Donors, suppliers and partner organizations have been lax about verifying that recipient libraries use donations in the intended manner. The cases of donated books and journals disappearing from libraries or ending up in faculty members' offices and homes and in libraries inaccessible to a large portion of the reading public are too great to ignore. Searches of recipients would be most effective if they were coupled with attempts to identify the frequency with which donations are used and a forum for librarians to provide more feedback about their needs and difficulties.

Information should be accumulated in a variety of fields. Donors, suppliers and partner organizations need to establish consistent means to measure whether, and how often, donated materials are being used. They need more input from end-users in the selection process. They also should attempt to identify institutions where lecturers are most likely to integrate donations into their courses. Donors, suppliers and partner organizations require more feedback from recipient librarians in order both to prevent overlap and to branch out into areas which are presently ignored.

Donors, suppliers and partner organizations must use information which they have accumulated more effectively. The databases which many organizations possess are of little value unless the information gathered in them is put to use. That information should be employed to help verify that donations are properly used, shared with other donors to prevent overlap and used to advertise donations to potential library users.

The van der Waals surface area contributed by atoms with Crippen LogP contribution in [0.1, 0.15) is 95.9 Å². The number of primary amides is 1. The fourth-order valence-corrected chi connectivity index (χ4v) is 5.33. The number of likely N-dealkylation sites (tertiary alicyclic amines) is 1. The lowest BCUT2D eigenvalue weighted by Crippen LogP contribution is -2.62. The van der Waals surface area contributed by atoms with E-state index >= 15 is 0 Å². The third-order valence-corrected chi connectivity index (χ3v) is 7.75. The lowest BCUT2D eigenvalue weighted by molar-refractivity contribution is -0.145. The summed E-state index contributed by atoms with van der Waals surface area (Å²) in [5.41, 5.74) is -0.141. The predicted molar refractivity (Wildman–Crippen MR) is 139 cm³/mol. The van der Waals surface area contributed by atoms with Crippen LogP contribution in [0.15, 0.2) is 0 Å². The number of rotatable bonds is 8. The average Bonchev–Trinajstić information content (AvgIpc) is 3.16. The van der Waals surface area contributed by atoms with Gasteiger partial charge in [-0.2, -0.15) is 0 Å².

Closer interaction is needed both horizontally and vertically. Horizontally, donor organizations should cooperate with each other in order to avoid overlap, establish effective means of distribution and identify worthy recipients. Donor organizations could also seek assistance from other Western organizations in the region, particularly those involved in education, in identifying needs and assessing the efficacy of donation programs.

Vertically, donors and suppliers need to cooperate more effectively with partner organizations and provide them with as much information as possible about deliveries, preferably on disk. Donors and suppliers should also encourage cooperation among partner organizations and inform them of successful solutions to common problems.

Above all, organizations which operate donation programs should focus their activities on integrating donations into the educational and research environment of recipient countries and recipient institutions. Many of the librarians, scholars and researchers in Eastern Europe are well aware of their needs and are prepared to offer concrete suggestions.

The success of donation projects depends upon the clarity of their goals and the means by which they pursue those goals. All too often, donors, suppliers and partner organizations do not fully articulate their goals and concomitantly fail to draw out the implications of goals for strategies and procedures. The goals of donation programs determine recipients, types of donations, sources of input in the selection of donations and the distribution process. They also help to determine whether there are any logical alternatives to the standard donation processes.

As far as assistance for Eastern Europe and the former Soviet Union is concerned, one size does not fit all. Donation programs must be flexible so as to employ resources most effectively in the region and to adjust to varied and changing needs. If they do this, donation programs can make a vital contribution towards the revitalization of higher education and research in the region.